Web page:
|A River Table is made from a slab of wood enhanced with modern epoxy products|
available at Eagle River Sawmill and Kiln.
Wehrli continued: River tables have become very popular so I was able to land the state distributorship for the Mas Epoxy, Wisebond Epoxy  and Rubio Monicoat.  with others on the horizon.
17141 N. Eagle River Loop Road #2 Eagle River, ALASKA 99577
17141 N. Eagle River Loop Road #2 Eagle River, ALASKA 99577
This is a great location for my business—moved here in June of 2018. Once here I decided, “well I have a sawmill, might as well build a kiln,” said Wehrli.
|Green wood is stacked in this kiln and heated to provide a final product that would take years to air dry naturally.|
Moisture content in wood determines whether it is stable for use and long-term integrity. I have myself cut slabs from birch trees and they have to dry out at least one year before use. Eagle River Sawmill and Kiln can process any species of Alaskan wood and features wood imported from elsewhere, too. A kiln hastens that process and kills all insect larva, moss, and stabilizes other growths, too.
Black walnut planks are cut from a large log recently at Eagle River Sawmill and Kiln. This will be dried in the kiln before being available for purchase. Imagine the amazing river table for a board conference room made from these matched planks!
The People Matter in this Business
I see the caliber of people who walk into my store from all over the state as being top-notch and project-driven, said Wehrli. They have been living in that house most of the time for a year and this is a time to freshen it up with perhaps a new fireplace mantel, headboard, counter tops, shelving or a dazzling river table.
The people I hire posses great attitudes with a desire to work in this business.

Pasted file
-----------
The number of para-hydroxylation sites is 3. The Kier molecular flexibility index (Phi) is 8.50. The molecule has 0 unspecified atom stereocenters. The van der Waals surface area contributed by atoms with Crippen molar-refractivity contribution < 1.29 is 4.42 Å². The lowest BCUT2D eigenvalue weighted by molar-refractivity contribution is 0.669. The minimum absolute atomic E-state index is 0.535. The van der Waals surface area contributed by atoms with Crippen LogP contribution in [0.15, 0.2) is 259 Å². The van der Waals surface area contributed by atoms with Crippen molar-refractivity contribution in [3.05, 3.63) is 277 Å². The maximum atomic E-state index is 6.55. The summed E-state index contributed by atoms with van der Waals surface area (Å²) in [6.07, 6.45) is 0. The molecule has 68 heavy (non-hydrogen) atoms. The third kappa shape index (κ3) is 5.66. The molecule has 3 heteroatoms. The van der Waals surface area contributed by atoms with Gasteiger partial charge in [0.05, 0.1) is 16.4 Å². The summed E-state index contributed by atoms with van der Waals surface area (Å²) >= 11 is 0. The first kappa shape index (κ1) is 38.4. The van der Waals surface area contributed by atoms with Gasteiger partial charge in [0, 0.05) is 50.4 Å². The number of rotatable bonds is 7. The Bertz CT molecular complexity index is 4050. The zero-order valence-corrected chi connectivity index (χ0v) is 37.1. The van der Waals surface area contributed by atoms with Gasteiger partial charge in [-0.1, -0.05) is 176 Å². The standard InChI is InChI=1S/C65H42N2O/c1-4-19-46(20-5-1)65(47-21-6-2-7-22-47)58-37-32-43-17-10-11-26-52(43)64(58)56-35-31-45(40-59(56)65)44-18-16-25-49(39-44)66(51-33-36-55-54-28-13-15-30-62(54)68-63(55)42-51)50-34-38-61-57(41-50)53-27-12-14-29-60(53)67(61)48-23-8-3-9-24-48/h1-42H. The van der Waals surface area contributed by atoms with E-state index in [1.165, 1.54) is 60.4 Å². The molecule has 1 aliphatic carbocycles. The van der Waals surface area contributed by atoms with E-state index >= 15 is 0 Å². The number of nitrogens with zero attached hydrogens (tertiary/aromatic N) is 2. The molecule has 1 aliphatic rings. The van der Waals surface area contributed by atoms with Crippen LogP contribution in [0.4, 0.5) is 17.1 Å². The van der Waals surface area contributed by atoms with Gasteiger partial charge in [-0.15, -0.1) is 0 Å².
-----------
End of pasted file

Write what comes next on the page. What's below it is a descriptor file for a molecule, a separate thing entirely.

We are local folks serving the local community. I am partial to hiring veterans, said Wehrli. I am assembling a good crew; I have David who is going to be retiring out of the Air Force—E9 off the flight deck who came in through the Skillbridge Program. During the last six months of obligated military service participants in that program can report to a civilian employer with approval by the commanding officer. He is skilled in operations and will contribute greatly to our operation. 
Another employee is Amber who is has some background in epoxy resin application, said Wehrli. She is a great worker who takes care of things.
Q: As an Eagle River business how do you feel about the attempt to detach Assembly District 2 from the Municipality of Anchorage?
A: Overall you have to wade through what the two sides are talking about but I am leaning toward thinking it is a good thing. The further away we are from the authority having jurisdiction the less bang we get for our buck. There are a lot of good people behind EaglExit and personally I support them.
 Wood-Meizer LT-28 Portable Sawmill
 Wood-Meizer LT-40 Portable Sawmill
 Lucas Dedicated Slabber
 Wood-Meizer MB200 Slab Flattener
 Mas Epoxy
 Rubio Monicoat
 Department of Defense Skillbridge Program
Previous stories about Eagle River/Chugiak businesses:
Bridging Businesses and Customers with New Payment Options
Matanuska Brewing Company Innovates
What Happened to Anchorage Hospitality?
The Cozy Side of Eagle River
Pandemic Business Survivor (Alaska Business)